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It is probably a mistake to take anything in The Shanghai Gesture too literally or seriously. Well known as one of Josef von Sternberg’s better post-Marlene Dietrich efforts, it sets a proudly unrealistic melodrama about abandonment and retribution in a den of iniquity called “Mother Gin Sling’s Casino.” Smothered in chinoiserie, the doomed of the world console themselves at Mother’s by degrading themselves further, in a kind of  “House of the Rising Sun” for international losers. Into this fantasized corner of decadence and despair steps the gorgeous young Gene Tierney, photographed with the same care Sternberg lavished on Dietrich, and with similarly extraordinary results. As with any Sternberg film, the settings and lighting are the director’s first concern, and Gesture is virtually a jewelry box of sparkling, luminous images.

At one level, then, to talk about Gesture’s racial attitudes is almost ridiculous. And yet not to do so overlooks one of the most fascinating things about it. The film clearly is racist; there isn’t much point in mincing words, especially given that race is a central issue in the story. The depiction of China as a roiling cauldron of depraved pleasures and everyday corruption will confirm the prejudices of those who want to view Asians as the inscrutable “Other.” It also almost goes without saying that all of the principle Chinese characters are played by white actors. In both of these ways, however, Gesture is little different from scores of other Hollywood films.

What is more intriguing is that for all the film’s exploitative exoticism, its deepest contempt is reserved for the half-breed characters, exemplified by Tierney and “Doctor Omar,” (Victor Mature) who is of mixed Arab and European descent. The film none too subtly implies that miscegenation is the real problem, that “East and West can never meet,” and that any transgression of that divide is doomed to disaster. This is not the only Sternberg film to express a suspicion of the “mongrel,” as Omar describes himself. The villain in Shanghai Express is also a half breed. Lest this prejudice be viewed as exclusively Sternberg’s problem, however, it is worth suggesting that the fear of mixed race is deeply-seated and moves beyond questions of ethnicity.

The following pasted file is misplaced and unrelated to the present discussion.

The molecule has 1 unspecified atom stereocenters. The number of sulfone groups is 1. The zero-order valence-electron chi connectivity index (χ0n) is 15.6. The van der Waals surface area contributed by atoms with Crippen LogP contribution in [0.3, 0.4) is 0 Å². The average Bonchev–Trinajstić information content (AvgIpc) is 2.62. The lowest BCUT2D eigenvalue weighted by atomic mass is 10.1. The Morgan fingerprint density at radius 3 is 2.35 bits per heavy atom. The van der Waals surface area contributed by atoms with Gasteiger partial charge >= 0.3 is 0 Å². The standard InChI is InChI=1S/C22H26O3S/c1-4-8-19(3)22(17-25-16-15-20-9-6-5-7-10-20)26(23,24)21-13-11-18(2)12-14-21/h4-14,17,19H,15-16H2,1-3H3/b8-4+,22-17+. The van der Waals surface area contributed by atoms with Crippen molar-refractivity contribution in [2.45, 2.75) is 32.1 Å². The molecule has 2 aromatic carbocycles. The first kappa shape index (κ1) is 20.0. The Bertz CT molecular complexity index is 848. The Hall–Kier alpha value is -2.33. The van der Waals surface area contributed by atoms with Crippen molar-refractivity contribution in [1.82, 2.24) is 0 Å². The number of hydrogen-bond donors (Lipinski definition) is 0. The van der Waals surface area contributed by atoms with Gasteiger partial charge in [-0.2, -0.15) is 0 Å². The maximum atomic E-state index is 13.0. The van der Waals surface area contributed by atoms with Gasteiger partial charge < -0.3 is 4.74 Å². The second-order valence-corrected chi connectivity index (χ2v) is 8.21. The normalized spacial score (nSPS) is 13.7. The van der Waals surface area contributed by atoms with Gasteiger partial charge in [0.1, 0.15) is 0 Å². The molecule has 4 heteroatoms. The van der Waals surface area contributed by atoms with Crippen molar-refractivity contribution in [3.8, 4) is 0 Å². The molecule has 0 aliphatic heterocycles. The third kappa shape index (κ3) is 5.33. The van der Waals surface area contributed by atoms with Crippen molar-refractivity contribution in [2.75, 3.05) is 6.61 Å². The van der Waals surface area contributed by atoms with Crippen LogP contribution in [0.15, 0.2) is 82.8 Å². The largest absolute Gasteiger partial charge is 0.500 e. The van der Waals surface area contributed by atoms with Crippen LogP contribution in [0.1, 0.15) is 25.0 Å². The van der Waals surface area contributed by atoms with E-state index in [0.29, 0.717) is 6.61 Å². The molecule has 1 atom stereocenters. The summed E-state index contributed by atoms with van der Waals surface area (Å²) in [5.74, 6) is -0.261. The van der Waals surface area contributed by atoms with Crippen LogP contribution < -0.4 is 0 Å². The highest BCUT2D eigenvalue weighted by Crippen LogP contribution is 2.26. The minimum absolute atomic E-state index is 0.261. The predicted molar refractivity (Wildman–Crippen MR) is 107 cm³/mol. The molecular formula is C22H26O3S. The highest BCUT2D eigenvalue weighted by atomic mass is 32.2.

Consider how Barack Obama was criticized by some African-Americans in 2008 for not being “black enough.” Or Tiger Woods being criticized for refusing to deny his mixed racial heritage. This racial fundamentalism, which insists you “identify” with one side of your ancestry while denying the other expresses a general hostility to ambiguity through race. Half-breeds are dangerous because we expose the arbitrary nature of categories accepted as truths. We do not easily fit the “either/or” distinctions that structure experience and substitute for thought. That is why, after my initial disappointment at Sternberg’s attitudes in The Shanghai Gesture, I recognized that their very blatancy can serve a purpose. The film reminds us that people of mixed race can be demonized by both sides. Racism, too, comes in many colors.